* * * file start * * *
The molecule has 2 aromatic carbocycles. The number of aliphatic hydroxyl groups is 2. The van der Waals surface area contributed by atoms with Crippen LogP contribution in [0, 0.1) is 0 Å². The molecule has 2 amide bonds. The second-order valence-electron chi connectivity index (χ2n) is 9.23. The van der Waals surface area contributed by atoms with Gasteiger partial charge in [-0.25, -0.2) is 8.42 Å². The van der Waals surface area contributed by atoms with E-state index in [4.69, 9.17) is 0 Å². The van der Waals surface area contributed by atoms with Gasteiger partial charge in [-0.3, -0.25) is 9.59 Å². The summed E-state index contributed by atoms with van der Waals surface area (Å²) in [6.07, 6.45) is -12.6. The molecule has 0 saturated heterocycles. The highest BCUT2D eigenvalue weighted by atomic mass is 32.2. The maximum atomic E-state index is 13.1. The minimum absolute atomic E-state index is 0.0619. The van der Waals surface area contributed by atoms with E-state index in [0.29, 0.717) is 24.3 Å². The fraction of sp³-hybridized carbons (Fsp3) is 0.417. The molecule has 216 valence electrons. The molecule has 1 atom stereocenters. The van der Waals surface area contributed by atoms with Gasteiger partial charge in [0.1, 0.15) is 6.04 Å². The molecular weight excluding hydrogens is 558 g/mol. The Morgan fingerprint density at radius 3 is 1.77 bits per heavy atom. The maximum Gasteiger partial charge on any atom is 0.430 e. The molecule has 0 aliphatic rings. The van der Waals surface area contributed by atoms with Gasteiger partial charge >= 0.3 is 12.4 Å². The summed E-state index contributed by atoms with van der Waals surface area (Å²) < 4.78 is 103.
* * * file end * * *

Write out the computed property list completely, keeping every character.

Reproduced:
The molecule has 2 aromatic carbocycles. The number of aliphatic hydroxyl groups is 2. The van der Waals surface area contributed by atoms with Crippen LogP contribution in [0, 0.1) is 0 Å². The molecule has 2 amide bonds. The second-order valence-electron chi connectivity index (χ2n) is 9.23. The van der Waals surface area contributed by atoms with Gasteiger partial charge in [-0.25, -0.2) is 8.42 Å². The van der Waals surface area contributed by atoms with E-state index in [4.69, 9.17) is 0 Å². The van der Waals surface area contributed by atoms with Gasteiger partial charge in [-0.3, -0.25) is 9.59 Å². The summed E-state index contributed by atoms with van der Waals surface area (Å²) in [6.07, 6.45) is -12.6. The molecule has 0 saturated heterocycles. The highest BCUT2D eigenvalue weighted by atomic mass is 32.2. The maximum atomic E-state index is 13.1. The minimum absolute atomic E-state index is 0.0619. The van der Waals surface area contributed by atoms with E-state index in [0.29, 0.717) is 24.3 Å². The fraction of sp³-hybridized carbons (Fsp3) is 0.417. The molecule has 216 valence electrons. The molecule has 1 atom stereocenters. The van der Waals surface area contributed by atoms with Gasteiger partial charge in [0.1, 0.15) is 6.04 Å². The molecular weight excluding hydrogens is 558 g/mol. The Morgan fingerprint density at radius 3 is 1.77 bits per heavy atom. The maximum Gasteiger partial charge on any atom is 0.430 e. The molecule has 0 aliphatic rings. The van der Waals surface area contributed by atoms with Gasteiger partial charge >= 0.3 is 12.4 Å². The summed E-state index contributed by atoms with van der Waals surface area (Å²) < 4.78 is 103.